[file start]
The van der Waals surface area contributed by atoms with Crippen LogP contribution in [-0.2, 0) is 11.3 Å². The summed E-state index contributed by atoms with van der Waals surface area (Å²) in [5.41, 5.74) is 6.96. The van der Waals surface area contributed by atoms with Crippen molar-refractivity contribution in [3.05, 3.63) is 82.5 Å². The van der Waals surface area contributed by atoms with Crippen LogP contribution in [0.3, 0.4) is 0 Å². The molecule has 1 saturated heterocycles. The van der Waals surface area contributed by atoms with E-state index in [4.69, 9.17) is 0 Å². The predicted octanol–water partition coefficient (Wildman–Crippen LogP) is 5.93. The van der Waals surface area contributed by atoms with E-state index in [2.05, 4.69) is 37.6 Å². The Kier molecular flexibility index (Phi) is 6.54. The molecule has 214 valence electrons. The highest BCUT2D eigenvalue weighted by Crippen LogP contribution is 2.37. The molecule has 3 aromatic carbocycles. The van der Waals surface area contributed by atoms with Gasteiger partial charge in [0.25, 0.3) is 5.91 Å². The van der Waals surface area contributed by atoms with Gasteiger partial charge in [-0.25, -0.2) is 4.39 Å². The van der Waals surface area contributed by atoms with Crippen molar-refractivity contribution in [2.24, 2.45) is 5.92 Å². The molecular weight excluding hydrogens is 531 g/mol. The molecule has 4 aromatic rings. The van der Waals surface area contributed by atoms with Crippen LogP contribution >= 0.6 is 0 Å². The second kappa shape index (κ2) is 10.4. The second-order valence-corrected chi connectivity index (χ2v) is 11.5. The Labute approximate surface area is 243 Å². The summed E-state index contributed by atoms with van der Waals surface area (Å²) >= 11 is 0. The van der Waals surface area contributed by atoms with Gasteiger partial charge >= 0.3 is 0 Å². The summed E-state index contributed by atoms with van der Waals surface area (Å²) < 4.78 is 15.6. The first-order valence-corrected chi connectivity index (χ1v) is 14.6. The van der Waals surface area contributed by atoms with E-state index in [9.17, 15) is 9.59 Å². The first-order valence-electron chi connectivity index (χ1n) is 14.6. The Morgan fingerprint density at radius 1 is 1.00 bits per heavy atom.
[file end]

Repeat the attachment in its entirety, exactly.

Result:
The van der Waals surface area contributed by atoms with Crippen LogP contribution in [-0.2, 0) is 11.3 Å². The summed E-state index contributed by atoms with van der Waals surface area (Å²) in [5.41, 5.74) is 6.96. The van der Waals surface area contributed by atoms with Crippen molar-refractivity contribution in [3.05, 3.63) is 82.5 Å². The van der Waals surface area contributed by atoms with Crippen LogP contribution in [0.3, 0.4) is 0 Å². The molecule has 1 saturated heterocycles. The van der Waals surface area contributed by atoms with E-state index in [4.69, 9.17) is 0 Å². The predicted octanol–water partition coefficient (Wildman–Crippen LogP) is 5.93. The van der Waals surface area contributed by atoms with E-state index in [2.05, 4.69) is 37.6 Å². The Kier molecular flexibility index (Phi) is 6.54. The molecule has 214 valence electrons. The highest BCUT2D eigenvalue weighted by Crippen LogP contribution is 2.37. The molecule has 3 aromatic carbocycles. The van der Waals surface area contributed by atoms with Gasteiger partial charge in [0.25, 0.3) is 5.91 Å². The van der Waals surface area contributed by atoms with Gasteiger partial charge in [-0.25, -0.2) is 4.39 Å². The van der Waals surface area contributed by atoms with Crippen molar-refractivity contribution in [2.24, 2.45) is 5.92 Å². The molecular weight excluding hydrogens is 531 g/mol. The molecule has 4 aromatic rings. The van der Waals surface area contributed by atoms with Crippen LogP contribution >= 0.6 is 0 Å². The second kappa shape index (κ2) is 10.4. The second-order valence-corrected chi connectivity index (χ2v) is 11.5. The Labute approximate surface area is 243 Å². The summed E-state index contributed by atoms with van der Waals surface area (Å²) >= 11 is 0. The van der Waals surface area contributed by atoms with Gasteiger partial charge >= 0.3 is 0 Å². The summed E-state index contributed by atoms with van der Waals surface area (Å²) < 4.78 is 15.6. The first-order valence-corrected chi connectivity index (χ1v) is 14.6. The van der Waals surface area contributed by atoms with E-state index in [9.17, 15) is 9.59 Å². The first-order valence-electron chi connectivity index (χ1n) is 14.6. The Morgan fingerprint density at radius 1 is 1.00 bits per heavy atom.